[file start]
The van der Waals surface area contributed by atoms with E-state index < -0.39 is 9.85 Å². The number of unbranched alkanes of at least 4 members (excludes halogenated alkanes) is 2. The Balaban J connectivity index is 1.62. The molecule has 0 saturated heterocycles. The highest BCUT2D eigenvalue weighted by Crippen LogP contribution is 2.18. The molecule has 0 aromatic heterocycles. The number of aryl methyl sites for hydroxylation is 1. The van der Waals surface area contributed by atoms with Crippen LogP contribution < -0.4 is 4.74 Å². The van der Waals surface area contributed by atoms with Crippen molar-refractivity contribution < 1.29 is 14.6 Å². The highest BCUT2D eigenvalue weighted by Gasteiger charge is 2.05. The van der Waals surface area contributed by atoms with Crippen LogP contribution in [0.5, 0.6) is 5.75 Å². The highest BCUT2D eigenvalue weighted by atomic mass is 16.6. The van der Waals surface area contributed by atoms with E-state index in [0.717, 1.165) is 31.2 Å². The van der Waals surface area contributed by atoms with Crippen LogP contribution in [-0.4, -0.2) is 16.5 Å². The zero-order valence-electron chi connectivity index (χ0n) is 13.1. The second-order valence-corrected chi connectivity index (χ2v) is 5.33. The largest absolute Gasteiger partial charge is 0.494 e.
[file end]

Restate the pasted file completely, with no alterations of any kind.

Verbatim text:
The van der Waals surface area contributed by atoms with E-state index < -0.39 is 9.85 Å². The number of unbranched alkanes of at least 4 members (excludes halogenated alkanes) is 2. The Balaban J connectivity index is 1.62. The molecule has 0 saturated heterocycles. The highest BCUT2D eigenvalue weighted by Crippen LogP contribution is 2.18. The molecule has 0 aromatic heterocycles. The number of aryl methyl sites for hydroxylation is 1. The van der Waals surface area contributed by atoms with Crippen LogP contribution < -0.4 is 4.74 Å². The van der Waals surface area contributed by atoms with Crippen molar-refractivity contribution < 1.29 is 14.6 Å². The highest BCUT2D eigenvalue weighted by Gasteiger charge is 2.05. The van der Waals surface area contributed by atoms with Crippen LogP contribution in [0.5, 0.6) is 5.75 Å². The highest BCUT2D eigenvalue weighted by atomic mass is 16.6. The van der Waals surface area contributed by atoms with E-state index in [0.717, 1.165) is 31.2 Å². The van der Waals surface area contributed by atoms with Crippen LogP contribution in [-0.4, -0.2) is 16.5 Å². The zero-order valence-electron chi connectivity index (χ0n) is 13.1. The second-order valence-corrected chi connectivity index (χ2v) is 5.33. The largest absolute Gasteiger partial charge is 0.494 e.